Voices clamouring for ESG (environmental, social and governance) investing and carbon controls are increasing. Demand for responsible treatment of employees, customers and other stakeholders is also growing, as is indignation about poorly-managed companies. The investor voice is directly influencing the European regulatory agenda and sustainable finance has now moved onto the global regulatory agenda too.
Two elements of the European Commission’s May 2018 package of legislative proposals have been adopted by the European Parliament and the Council (see below). Finalisation of the “taxonomy” (which includes key definitions – see Asset Management Regulatory Insights May 2018) now awaits the appointment of the new Parliament and Commissioners in the autumn. However, work has already begun in fleshing out the rules at “Level 2”, amendments to the current “suitability” Level 2 rules have been issued, and the Commission is considering the introduction of an eco-label to encourage retail savers to buy green investments. Also, the European Securities and Markets Authority (ESMA) has established a Coordination Network on Sustainability, which will work with national regulators on policy development and integration of sustainability considerations in financial regulation.
Reaction to the original Commission proposals was mixed. A pan-European survey by the Chartered Financial Analyst Institute sums up the investor viewpoint: “Most, but by no means all, institutional investors believe sustainability should be incorporated into portfolios. However most, but not all, investors believe that ESG measures should not be mandated.”
Implications for firms
The new requirements apply to asset managers, investment funds, investing institutions (including insurance companies and pension funds) and intermediaries. By the end of 2020, firms will have to publish their policies on the integration of sustainability risks (SRs) in their investment decision-making process and whether they consider adverse impacts of investment decisions on sustainability factors. They will have to disclose to investors the integration of SRs and the consideration of adverse sustainability impacts in their processes, and provide related information for funds. Importantly, if they do not consider such matters, they will have to state that they do not so, their reasons for not doing so, and whether and when they intend to do so.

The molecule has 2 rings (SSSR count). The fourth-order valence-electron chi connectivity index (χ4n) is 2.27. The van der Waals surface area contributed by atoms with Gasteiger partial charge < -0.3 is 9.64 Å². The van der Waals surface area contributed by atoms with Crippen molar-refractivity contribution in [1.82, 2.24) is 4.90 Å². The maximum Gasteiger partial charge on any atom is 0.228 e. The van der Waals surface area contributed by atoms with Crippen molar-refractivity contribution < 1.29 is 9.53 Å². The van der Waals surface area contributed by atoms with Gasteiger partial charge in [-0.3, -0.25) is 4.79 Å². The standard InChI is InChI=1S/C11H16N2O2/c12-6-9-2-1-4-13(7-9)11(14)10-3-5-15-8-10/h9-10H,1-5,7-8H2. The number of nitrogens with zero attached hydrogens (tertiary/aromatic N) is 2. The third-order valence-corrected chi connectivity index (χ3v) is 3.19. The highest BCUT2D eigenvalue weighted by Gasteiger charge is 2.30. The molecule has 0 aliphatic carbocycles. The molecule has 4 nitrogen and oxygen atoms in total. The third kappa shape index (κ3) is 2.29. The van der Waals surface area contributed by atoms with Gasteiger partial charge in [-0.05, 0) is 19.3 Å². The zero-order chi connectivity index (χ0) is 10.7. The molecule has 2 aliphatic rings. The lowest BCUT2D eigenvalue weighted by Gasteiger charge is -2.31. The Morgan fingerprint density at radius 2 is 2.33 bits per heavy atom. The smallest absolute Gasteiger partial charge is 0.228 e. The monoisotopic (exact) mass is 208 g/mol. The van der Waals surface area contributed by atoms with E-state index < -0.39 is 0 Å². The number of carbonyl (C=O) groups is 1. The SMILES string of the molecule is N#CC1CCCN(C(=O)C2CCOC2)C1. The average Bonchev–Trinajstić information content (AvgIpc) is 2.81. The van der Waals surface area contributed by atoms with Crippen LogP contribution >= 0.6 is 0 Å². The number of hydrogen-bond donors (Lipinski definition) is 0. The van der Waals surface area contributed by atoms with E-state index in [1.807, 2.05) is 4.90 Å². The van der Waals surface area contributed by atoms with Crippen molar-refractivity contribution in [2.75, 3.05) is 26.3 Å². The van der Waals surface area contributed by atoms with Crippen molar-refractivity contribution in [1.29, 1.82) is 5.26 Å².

In particular, asset and fund managers will have to set up new controls and have sufficient human and technical resources for the assessment of SRs. Remuneration policies will have to be linked to SRs and targets, and all other policies and documentation will need to be reviewed and amended.
It is clear that investor demands coupled with regulatory imperatives mean that consideration of ESG factors is now a must for all asset managers and investment funds.
Further details on the finalised European requirements are provided below. For further details on the global and national regulatory agendas and investor sentiment, look out for this years’ Evolving Asset Management Regulation report, to be launched in June, and please visit KPMG’s Sustainability webpage.
Questions for CEOs:
- Could we lose market edge if we choose not to offer ESG services or products (given that we will have to declare that we do not)?